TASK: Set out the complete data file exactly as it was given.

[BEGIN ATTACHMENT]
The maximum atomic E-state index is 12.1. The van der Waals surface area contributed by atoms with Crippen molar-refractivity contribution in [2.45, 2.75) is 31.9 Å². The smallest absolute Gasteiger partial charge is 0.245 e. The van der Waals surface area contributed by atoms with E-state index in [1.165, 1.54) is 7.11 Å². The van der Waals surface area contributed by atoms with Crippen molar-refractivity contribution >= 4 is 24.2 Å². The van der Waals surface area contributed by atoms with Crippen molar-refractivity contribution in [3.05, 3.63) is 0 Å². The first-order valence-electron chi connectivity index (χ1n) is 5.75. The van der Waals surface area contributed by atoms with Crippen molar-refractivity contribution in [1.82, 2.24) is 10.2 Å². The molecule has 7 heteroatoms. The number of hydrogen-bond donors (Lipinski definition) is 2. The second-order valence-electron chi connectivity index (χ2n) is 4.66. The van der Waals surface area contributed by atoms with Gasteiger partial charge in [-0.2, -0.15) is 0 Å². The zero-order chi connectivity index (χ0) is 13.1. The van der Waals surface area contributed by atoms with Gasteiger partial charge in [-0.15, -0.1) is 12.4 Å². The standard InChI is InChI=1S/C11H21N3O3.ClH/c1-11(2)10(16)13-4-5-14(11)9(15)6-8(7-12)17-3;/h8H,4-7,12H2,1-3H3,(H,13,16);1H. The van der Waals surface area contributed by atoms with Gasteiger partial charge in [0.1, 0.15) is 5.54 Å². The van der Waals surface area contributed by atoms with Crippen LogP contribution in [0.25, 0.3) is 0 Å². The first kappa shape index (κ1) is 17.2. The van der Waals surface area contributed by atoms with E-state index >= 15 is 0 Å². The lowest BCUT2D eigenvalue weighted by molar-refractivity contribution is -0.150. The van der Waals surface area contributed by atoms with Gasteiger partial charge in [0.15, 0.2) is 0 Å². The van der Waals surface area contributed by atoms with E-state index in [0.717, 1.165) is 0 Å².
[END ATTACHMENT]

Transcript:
The maximum atomic E-state index is 12.1. The van der Waals surface area contributed by atoms with Crippen molar-refractivity contribution in [2.45, 2.75) is 31.9 Å². The smallest absolute Gasteiger partial charge is 0.245 e. The van der Waals surface area contributed by atoms with E-state index in [1.165, 1.54) is 7.11 Å². The van der Waals surface area contributed by atoms with Crippen molar-refractivity contribution >= 4 is 24.2 Å². The van der Waals surface area contributed by atoms with Crippen molar-refractivity contribution in [3.05, 3.63) is 0 Å². The first-order valence-electron chi connectivity index (χ1n) is 5.75. The van der Waals surface area contributed by atoms with Crippen molar-refractivity contribution in [1.82, 2.24) is 10.2 Å². The molecule has 7 heteroatoms. The number of hydrogen-bond donors (Lipinski definition) is 2. The second-order valence-electron chi connectivity index (χ2n) is 4.66. The van der Waals surface area contributed by atoms with Gasteiger partial charge in [-0.2, -0.15) is 0 Å². The zero-order chi connectivity index (χ0) is 13.1. The van der Waals surface area contributed by atoms with Gasteiger partial charge in [-0.15, -0.1) is 12.4 Å². The standard InChI is InChI=1S/C11H21N3O3.ClH/c1-11(2)10(16)13-4-5-14(11)9(15)6-8(7-12)17-3;/h8H,4-7,12H2,1-3H3,(H,13,16);1H. The van der Waals surface area contributed by atoms with Gasteiger partial charge in [0.1, 0.15) is 5.54 Å². The van der Waals surface area contributed by atoms with Crippen LogP contribution in [0.25, 0.3) is 0 Å². The first kappa shape index (κ1) is 17.2. The van der Waals surface area contributed by atoms with E-state index >= 15 is 0 Å². The lowest BCUT2D eigenvalue weighted by molar-refractivity contribution is -0.150. The van der Waals surface area contributed by atoms with Gasteiger partial charge in [0.15, 0.2) is 0 Å². The van der Waals surface area contributed by atoms with E-state index in [0.717, 1.165) is 0 Å².